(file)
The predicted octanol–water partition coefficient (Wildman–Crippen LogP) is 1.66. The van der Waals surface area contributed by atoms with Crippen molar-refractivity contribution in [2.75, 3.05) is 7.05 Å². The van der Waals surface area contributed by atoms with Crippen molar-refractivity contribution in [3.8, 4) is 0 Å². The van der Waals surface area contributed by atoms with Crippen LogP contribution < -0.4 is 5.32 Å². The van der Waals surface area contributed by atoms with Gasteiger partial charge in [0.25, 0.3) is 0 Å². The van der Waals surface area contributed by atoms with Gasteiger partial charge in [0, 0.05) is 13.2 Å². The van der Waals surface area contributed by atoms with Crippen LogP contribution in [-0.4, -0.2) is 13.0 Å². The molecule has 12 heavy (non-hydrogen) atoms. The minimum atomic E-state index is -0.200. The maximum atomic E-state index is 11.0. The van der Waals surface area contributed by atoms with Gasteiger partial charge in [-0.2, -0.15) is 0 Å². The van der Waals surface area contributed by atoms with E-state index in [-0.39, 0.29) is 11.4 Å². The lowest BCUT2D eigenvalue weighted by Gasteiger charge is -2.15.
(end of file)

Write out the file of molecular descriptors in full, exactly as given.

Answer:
The predicted octanol–water partition coefficient (Wildman–Crippen LogP) is 1.66. The van der Waals surface area contributed by atoms with Crippen molar-refractivity contribution in [2.75, 3.05) is 7.05 Å². The van der Waals surface area contributed by atoms with Crippen molar-refractivity contribution in [3.8, 4) is 0 Å². The van der Waals surface area contributed by atoms with Crippen LogP contribution < -0.4 is 5.32 Å². The van der Waals surface area contributed by atoms with Gasteiger partial charge in [0.25, 0.3) is 0 Å². The van der Waals surface area contributed by atoms with Gasteiger partial charge in [0, 0.05) is 13.2 Å². The van der Waals surface area contributed by atoms with Crippen LogP contribution in [-0.4, -0.2) is 13.0 Å². The molecule has 12 heavy (non-hydrogen) atoms. The minimum atomic E-state index is -0.200. The maximum atomic E-state index is 11.0. The van der Waals surface area contributed by atoms with Gasteiger partial charge in [-0.2, -0.15) is 0 Å². The van der Waals surface area contributed by atoms with E-state index in [-0.39, 0.29) is 11.4 Å². The lowest BCUT2D eigenvalue weighted by Gasteiger charge is -2.15.